See the Checks That Donald Trump Signed for Michael Cohen

(Bloomberg) -- Check after check after check was displayed on screens for a New York jury on Monday carrying Donald Trump’s distinctive signature scrawled with a black sharpie.

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The payments — most of them for $35,000 and one for $70,000 — were made out to Trump’s former lawyer and fixer, Michael Cohen, throughout 2017. Trump says the money was for monthly legal services, but Manhattan’s district attorney says the true purpose was to hide a sex scandal before the 2016 election.

“And do you recognize that signature?” prosecutor Matthew Colangelo asked the accounts payable supervisor at the Trump Organization, Deborah Tarasoff, who was on the witness stand Monday.

“Yes, I do,” said Tarasoff, who has worked for Trump’s sprawling real estate company for 24 years, and still does. “Mr. Trump’s.”

After two weeks of testimony from an array of government witnesses, jurors were given the closest view yet of the otherwise mundane business records at the center of the case: Cohen’s monthly invoices, internal email discussions about the payments, entries in the company’s general ledger and, ultimately, personal checks signed by Trump from the White House after the won the election.

Read more: What Trump’s 34 Hush Money Charges Are All About: QuickTake

The district attorney alleges the reimbursement to Cohen was for a $130,000 hush agreement the lawyer made with Trump’s blessing to adult-film star Stormy Daniels, to keep her quiet about an alleged affair before the election. Trump is accused of falsifying 34 business records in the process of repaying Cohen, part of a broader alleged scheme to bury negative stories and influence the vote.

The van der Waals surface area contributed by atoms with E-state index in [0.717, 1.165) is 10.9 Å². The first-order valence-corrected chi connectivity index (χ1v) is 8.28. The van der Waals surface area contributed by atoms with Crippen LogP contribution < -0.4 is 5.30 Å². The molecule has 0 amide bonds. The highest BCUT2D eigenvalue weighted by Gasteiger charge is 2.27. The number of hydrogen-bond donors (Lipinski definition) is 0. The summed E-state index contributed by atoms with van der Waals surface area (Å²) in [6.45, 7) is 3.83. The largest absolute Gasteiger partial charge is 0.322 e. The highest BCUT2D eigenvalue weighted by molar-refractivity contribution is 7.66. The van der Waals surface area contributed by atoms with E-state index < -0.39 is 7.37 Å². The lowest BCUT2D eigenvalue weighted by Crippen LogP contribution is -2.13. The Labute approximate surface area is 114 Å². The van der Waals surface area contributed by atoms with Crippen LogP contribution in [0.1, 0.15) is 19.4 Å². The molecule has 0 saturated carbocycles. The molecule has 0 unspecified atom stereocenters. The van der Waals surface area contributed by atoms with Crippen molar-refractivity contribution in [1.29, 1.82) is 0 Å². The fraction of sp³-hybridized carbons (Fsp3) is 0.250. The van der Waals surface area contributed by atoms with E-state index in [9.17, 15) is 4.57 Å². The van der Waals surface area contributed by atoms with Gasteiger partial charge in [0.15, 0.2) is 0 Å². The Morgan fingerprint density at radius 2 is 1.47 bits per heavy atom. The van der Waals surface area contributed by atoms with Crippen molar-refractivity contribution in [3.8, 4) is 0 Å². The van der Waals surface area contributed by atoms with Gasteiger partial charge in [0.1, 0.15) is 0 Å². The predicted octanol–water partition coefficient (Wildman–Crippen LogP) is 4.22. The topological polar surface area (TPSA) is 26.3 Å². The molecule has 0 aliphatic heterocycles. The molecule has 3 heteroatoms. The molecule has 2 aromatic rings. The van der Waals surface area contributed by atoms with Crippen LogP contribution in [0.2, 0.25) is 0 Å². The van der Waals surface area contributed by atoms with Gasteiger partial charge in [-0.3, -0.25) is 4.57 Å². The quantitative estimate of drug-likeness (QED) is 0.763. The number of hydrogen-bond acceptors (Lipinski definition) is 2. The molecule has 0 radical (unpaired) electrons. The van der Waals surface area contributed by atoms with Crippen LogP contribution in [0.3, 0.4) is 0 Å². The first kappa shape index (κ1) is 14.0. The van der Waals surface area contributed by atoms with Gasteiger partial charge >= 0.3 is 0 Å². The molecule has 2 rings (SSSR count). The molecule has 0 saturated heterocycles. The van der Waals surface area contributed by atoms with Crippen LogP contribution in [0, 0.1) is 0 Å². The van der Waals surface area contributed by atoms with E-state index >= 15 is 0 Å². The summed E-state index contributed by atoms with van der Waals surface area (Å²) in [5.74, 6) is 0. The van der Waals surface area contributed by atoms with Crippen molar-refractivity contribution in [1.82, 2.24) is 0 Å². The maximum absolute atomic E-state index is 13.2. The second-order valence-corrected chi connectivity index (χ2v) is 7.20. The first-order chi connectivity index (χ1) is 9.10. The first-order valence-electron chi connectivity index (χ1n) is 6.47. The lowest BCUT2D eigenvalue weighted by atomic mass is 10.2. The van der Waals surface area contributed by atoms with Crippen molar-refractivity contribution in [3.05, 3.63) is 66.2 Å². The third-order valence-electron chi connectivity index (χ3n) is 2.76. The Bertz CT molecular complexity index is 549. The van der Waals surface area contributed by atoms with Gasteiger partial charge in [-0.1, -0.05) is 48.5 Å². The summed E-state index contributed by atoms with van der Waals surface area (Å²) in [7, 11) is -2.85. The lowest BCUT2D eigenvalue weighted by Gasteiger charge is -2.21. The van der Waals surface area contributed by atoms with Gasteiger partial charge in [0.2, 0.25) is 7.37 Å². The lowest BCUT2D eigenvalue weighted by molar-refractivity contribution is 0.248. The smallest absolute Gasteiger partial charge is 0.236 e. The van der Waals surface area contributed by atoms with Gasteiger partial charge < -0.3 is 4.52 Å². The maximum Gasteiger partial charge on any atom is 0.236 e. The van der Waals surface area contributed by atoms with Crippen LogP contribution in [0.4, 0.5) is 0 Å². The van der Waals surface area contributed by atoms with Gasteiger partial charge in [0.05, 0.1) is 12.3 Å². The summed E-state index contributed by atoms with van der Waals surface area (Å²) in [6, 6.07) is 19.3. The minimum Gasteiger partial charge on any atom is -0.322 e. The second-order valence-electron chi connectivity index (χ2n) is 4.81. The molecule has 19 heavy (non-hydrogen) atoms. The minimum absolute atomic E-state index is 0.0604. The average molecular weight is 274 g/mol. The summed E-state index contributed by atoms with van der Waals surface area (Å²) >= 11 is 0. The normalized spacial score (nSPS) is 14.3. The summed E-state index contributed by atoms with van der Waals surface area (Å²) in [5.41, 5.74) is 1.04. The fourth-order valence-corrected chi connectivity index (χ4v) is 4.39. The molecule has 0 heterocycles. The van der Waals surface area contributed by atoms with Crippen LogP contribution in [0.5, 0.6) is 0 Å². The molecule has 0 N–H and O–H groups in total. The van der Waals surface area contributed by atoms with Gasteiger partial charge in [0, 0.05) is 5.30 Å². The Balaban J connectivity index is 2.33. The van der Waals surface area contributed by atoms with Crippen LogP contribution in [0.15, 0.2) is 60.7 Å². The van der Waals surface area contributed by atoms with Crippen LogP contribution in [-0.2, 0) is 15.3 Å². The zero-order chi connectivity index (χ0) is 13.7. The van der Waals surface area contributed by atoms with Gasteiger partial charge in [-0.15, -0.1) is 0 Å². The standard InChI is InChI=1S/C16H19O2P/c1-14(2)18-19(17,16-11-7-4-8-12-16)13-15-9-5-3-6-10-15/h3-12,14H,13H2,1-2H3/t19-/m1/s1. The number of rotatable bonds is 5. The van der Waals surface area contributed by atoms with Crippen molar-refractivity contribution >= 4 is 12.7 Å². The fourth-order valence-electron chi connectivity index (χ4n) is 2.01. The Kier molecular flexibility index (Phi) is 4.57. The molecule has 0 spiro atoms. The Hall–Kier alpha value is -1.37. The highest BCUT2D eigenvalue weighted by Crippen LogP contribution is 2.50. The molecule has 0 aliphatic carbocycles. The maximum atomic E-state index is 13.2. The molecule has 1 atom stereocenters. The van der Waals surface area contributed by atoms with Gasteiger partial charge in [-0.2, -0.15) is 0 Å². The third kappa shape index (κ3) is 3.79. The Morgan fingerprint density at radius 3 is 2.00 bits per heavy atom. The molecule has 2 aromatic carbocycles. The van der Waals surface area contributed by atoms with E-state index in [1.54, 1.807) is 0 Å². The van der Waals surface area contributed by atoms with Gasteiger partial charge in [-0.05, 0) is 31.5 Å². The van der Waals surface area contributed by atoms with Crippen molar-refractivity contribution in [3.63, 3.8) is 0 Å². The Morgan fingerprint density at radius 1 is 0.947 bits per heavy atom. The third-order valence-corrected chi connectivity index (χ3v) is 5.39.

Here are some of the documents the prosecutors presented:


Jurors heard from Trump Organization employees how they had to send checks to the White House to get Trump’s signature because he was the only signatory on his personal account, which was used to pay Cohen in 2017. The monthly checks to his personal lawyer connect the former president directly to the payments, though his defense team has sought to distance Trump from them. Tarasoff testified that Trump kept a tight grip on larger expenses, saying the former president wasn’t afraid to send a check back with “void” written across it when he didn’t want to pay.


Tarasoff and another government witness, former Trump Organization controller Jeffrey McConney, on Monday explained to the jury how Cohen sent his invoices by email, for $35,000 a month. Over the year, the total came to $420,000, which prosecutors say included a bonus and other expenses on top of the repayment, which was doubled to account for taxes. McConney testified that Trump had once suggested he could be fired for paying invoices too blindly, suggesting the real estate mogul and reality TV star kept a close eye on payouts.

Both McConney and Tarasoff testified that they had no reason to believe the checks weren’t being used for legal services, and that they weren’t involved in any discussions about the hush money payment or told to keep the checks secret. Cohen and Daniels are both expected to testify in the trial — Daniels likely on Tuesday, according to the AP.


The jury was shown emails in which McConney reminded Cohen that he needs to send an invoice in order to get paid. Other emails showed Cohen sending an invoice to former Trump chief financial officer Allen Weisselberg with small talk like “happy holidays.” The panel also was shown emails in which the invoices were forwarded to Tarasoff with the instruction that she issue the checks for an unspecified “retainer” and log them in the ledger to legal services.

General ledger

Witnesses also described in detail how general ledgers were maintained for Trump’s revocable trust as well as his personal account. The Cohen payments were coded to “legal expenses,” but jurors were told that the legal department was never alerted to the lawyer’s invoices, which would have been the standard practice.

Handwritten notes

Jurors also saw images of handwritten notes by McConney and Weisselberg discussing the various numbers associated with Cohen’s complex repayment schedule. McConney said he never saw the purported retainer agreement described to him by his then-boss, Weisselberg.

Taken together, the dozens of documents shown to the jury Monday are at the heart of the government’s indictment, the first criminal case against a former president. Trump faces as many as four years behind bars if convicted. He denies wrongdoing.

(Adds second paragraph under Invoices.)

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